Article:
Elon Musk says $44bn Twitter deal is ‘temporarily on hold’

13 May 2022

Elon Musk in 2018. Image: Daniel Oberhaus (CC BY 2.0)

Musk said he wants to see Twitter’s calculations about the estimated number of fake accounts on the platform.

Billionaire Elon Musk has said today (13 May) that his $44bn deal to acquire Twitter is “temporarily on hold”, due to a recent claim by Twitter that spam and fake accounts represent less than 5pc of users on the site.

Musk made the statement via Twitter and linked to a Reuters article from 2 May, when Twitter made the estimate on the number of spam accounts on its site during the first quarter of 2022.

In its first quarter earnings report released last month, Twitter said it performed an internal review of a sample of accounts and estimated that the “average of false or spam accounts” during the first quarter represented fewer than 5pc of its 229m monetisable daily active users.

“In making this determination, we applied significant judgment, so our estimation of false or spam accounts may not accurately represent the actual number of such accounts, and the actual number of false or spam accounts could be higher than we have estimated,” Twitter said on 28 April.

Musk said that the deal is on hold as he wants to see the company’s calculations that confirm this percentage.

Following the statement, Twitter shares fell by nearly 18pc in pre-market trading, their lowest since Musk first shared his plans to takeover the company in early April, Reuters reported.

The share hit is another blow for Twitter, as it was recently revealed that the company has paused most hiring and is reviewing all existing job offers to determine whether any “should be pulled back”.

In a company-wide memo seen by Reuters, Twitter CEO Parag Agrawal attributed the decision to pause hiring to Twitter not being able to meet previous growth targets.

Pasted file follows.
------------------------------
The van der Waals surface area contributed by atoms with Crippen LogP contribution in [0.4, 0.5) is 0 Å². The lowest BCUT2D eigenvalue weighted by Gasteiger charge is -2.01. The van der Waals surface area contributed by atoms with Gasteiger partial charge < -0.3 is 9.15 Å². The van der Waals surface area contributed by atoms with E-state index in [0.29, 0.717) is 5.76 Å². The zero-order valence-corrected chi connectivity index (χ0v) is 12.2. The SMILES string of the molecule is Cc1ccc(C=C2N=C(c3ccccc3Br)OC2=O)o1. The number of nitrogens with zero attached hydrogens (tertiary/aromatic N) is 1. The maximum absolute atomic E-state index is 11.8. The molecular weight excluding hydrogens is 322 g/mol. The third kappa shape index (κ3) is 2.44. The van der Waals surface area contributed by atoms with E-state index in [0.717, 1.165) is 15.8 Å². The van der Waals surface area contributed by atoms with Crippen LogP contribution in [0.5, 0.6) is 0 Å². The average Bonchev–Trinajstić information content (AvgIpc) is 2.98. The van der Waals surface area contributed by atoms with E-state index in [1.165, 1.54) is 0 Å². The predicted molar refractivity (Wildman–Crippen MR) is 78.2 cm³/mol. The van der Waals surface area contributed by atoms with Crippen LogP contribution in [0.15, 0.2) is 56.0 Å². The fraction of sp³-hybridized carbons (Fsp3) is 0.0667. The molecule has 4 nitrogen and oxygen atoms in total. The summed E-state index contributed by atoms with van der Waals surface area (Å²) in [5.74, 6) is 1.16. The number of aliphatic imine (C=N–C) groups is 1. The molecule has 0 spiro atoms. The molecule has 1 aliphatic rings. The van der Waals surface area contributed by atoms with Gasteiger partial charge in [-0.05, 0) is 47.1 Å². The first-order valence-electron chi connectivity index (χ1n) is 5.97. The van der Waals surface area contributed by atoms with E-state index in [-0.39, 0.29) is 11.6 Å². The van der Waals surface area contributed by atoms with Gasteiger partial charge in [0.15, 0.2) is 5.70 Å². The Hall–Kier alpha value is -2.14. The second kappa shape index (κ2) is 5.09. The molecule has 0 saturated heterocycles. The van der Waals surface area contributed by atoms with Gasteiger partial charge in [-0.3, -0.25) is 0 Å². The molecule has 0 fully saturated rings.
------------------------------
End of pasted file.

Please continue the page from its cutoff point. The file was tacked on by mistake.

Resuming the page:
Agrawal’s memo also told staff of the departure of two of the company’s senior staff members.

Kayvon Beykpour, general manager of the consumer product division, and revenue product lead Bruce Falck, both tweeted that leaving Twitter was not their own decision.

Musk and Twitter

Since the start of April, a lot has ensued between Musk and Twitter. First, he became one of the company’s biggest stakeholders, and there were plans to have him installed on the company’s board.

Days after it was revealed that Musk would not become a Twitter board member after all, he offered to buy the company and take it off the stock market.

“Twitter has extraordinary potential. I will unlock it,” he wrote in a letter at the time addressed to board chair Bret Taylor. He added that he believes in Twitter as a platform for “free speech” and said it “needs to be transformed as a private company”.

Musk has been critical of Twitter in recent months. At the end of March, he asked his more than 80m followers in a tweet whether the platform “rigorously adheres” to the principle of free speech.

“Given that Twitter serves as the de-facto public town square, failing to adhere to free speech principles fundamentally undermines democracy,” he added in a follow-up tweet. “What should be done?”

He then asked followers whether a new social media platform was needed, and said he was giving “serious thought” to building one.

These tweets came after Musk had started building up a stake in Twitter – a move that has also come under the microscope. Last month, a Twitter shareholder sued Musk for failing to promptly disclose that he had bought a significant stake in the company.

Musk had been acquiring shares since January and acquired 5pc by 14 March, meaning he needed to notify the SEC by 24 March under the US agency’s rules. However, the lawsuit document stated that Musk continued to amass shares before notifying the SEC.

The deal includes a clause whereby if either party ends up terminating the agreement, they have to pay the other a $1bn fee. The filing also states that if the deal isn’t closed by 24 October, both sides could walk away without a takeover.

Elon Musk in 2018. Image: Daniel Oberhaus via Flickr (CC BY 2.0)

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Leigh Mc Gowran is a journalist with Silicon Republic